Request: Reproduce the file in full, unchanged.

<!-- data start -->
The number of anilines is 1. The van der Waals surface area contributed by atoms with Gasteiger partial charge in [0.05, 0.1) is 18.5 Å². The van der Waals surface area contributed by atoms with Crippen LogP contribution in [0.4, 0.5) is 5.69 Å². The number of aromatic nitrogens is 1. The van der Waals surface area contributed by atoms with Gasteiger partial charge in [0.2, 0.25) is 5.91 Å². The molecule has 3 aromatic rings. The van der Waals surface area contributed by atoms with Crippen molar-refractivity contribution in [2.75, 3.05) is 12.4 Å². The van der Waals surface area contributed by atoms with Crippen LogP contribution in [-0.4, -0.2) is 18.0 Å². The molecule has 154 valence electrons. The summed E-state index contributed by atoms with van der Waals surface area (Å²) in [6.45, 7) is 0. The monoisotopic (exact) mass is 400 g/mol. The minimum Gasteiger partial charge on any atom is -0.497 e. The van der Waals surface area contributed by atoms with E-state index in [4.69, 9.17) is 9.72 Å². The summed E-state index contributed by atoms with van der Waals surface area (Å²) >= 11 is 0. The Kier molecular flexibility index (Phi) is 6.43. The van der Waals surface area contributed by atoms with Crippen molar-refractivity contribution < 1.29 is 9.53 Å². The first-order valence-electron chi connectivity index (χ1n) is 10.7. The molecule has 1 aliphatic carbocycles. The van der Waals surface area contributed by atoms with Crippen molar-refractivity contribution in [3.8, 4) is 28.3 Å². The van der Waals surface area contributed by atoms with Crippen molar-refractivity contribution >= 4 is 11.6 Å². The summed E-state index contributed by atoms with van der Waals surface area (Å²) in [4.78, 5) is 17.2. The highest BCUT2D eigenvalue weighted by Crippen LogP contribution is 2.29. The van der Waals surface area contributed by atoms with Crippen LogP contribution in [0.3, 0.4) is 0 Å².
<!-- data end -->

The number of anilines is 1. The van der Waals surface area contributed by atoms with Gasteiger partial charge in [0.05, 0.1) is 18.5 Å². The van der Waals surface area contributed by atoms with Crippen LogP contribution in [0.4, 0.5) is 5.69 Å². The number of aromatic nitrogens is 1. The van der Waals surface area contributed by atoms with Gasteiger partial charge in [0.2, 0.25) is 5.91 Å². The molecule has 3 aromatic rings. The van der Waals surface area contributed by atoms with Crippen molar-refractivity contribution in [2.75, 3.05) is 12.4 Å². The van der Waals surface area contributed by atoms with Crippen LogP contribution in [-0.4, -0.2) is 18.0 Å². The molecule has 154 valence electrons. The summed E-state index contributed by atoms with van der Waals surface area (Å²) in [6.45, 7) is 0. The monoisotopic (exact) mass is 400 g/mol. The minimum Gasteiger partial charge on any atom is -0.497 e. The van der Waals surface area contributed by atoms with E-state index in [4.69, 9.17) is 9.72 Å². The summed E-state index contributed by atoms with van der Waals surface area (Å²) >= 11 is 0. The Kier molecular flexibility index (Phi) is 6.43. The van der Waals surface area contributed by atoms with Crippen molar-refractivity contribution < 1.29 is 9.53 Å². The first-order valence-electron chi connectivity index (χ1n) is 10.7. The molecule has 1 aliphatic carbocycles. The van der Waals surface area contributed by atoms with Crippen molar-refractivity contribution in [3.8, 4) is 28.3 Å². The van der Waals surface area contributed by atoms with Crippen molar-refractivity contribution >= 4 is 11.6 Å². The summed E-state index contributed by atoms with van der Waals surface area (Å²) in [4.78, 5) is 17.2. The highest BCUT2D eigenvalue weighted by Crippen LogP contribution is 2.29. The van der Waals surface area contributed by atoms with Crippen LogP contribution in [0.3, 0.4) is 0 Å².